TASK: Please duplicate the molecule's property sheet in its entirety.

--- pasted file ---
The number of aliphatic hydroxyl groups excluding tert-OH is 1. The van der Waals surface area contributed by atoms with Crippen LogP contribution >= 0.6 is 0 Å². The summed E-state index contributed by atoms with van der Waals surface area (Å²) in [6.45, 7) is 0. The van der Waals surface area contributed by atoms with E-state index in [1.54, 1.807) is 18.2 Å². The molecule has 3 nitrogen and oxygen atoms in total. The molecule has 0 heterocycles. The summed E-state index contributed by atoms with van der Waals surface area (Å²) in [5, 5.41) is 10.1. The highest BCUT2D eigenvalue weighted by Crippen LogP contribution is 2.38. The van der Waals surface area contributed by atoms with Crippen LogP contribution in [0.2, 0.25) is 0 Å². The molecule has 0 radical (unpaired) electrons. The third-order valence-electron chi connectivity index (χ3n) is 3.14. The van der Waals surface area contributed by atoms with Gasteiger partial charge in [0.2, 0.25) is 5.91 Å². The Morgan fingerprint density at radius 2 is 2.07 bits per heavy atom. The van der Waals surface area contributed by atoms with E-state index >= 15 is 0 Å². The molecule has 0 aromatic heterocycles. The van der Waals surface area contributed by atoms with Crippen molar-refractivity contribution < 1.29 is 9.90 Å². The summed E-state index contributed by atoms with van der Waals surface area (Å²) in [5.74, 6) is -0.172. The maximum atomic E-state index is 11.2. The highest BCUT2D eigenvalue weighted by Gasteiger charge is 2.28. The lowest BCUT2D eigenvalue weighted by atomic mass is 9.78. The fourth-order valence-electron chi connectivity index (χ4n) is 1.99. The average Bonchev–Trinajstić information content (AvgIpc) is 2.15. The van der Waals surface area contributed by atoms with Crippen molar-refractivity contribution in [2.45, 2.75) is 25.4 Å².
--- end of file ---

The number of aliphatic hydroxyl groups excluding tert-OH is 1. The van der Waals surface area contributed by atoms with Crippen LogP contribution >= 0.6 is 0 Å². The summed E-state index contributed by atoms with van der Waals surface area (Å²) in [6.45, 7) is 0. The van der Waals surface area contributed by atoms with E-state index in [1.54, 1.807) is 18.2 Å². The molecule has 3 nitrogen and oxygen atoms in total. The molecule has 0 heterocycles. The summed E-state index contributed by atoms with van der Waals surface area (Å²) in [5, 5.41) is 10.1. The highest BCUT2D eigenvalue weighted by Crippen LogP contribution is 2.38. The van der Waals surface area contributed by atoms with Crippen LogP contribution in [0.2, 0.25) is 0 Å². The molecule has 0 radical (unpaired) electrons. The third-order valence-electron chi connectivity index (χ3n) is 3.14. The van der Waals surface area contributed by atoms with Gasteiger partial charge in [0.2, 0.25) is 5.91 Å². The Morgan fingerprint density at radius 2 is 2.07 bits per heavy atom. The van der Waals surface area contributed by atoms with E-state index >= 15 is 0 Å². The molecule has 0 aromatic heterocycles. The van der Waals surface area contributed by atoms with Crippen molar-refractivity contribution < 1.29 is 9.90 Å². The summed E-state index contributed by atoms with van der Waals surface area (Å²) in [5.74, 6) is -0.172. The maximum atomic E-state index is 11.2. The highest BCUT2D eigenvalue weighted by Gasteiger charge is 2.28. The lowest BCUT2D eigenvalue weighted by atomic mass is 9.78. The fourth-order valence-electron chi connectivity index (χ4n) is 1.99. The average Bonchev–Trinajstić information content (AvgIpc) is 2.15. The van der Waals surface area contributed by atoms with Crippen molar-refractivity contribution in [2.45, 2.75) is 25.4 Å².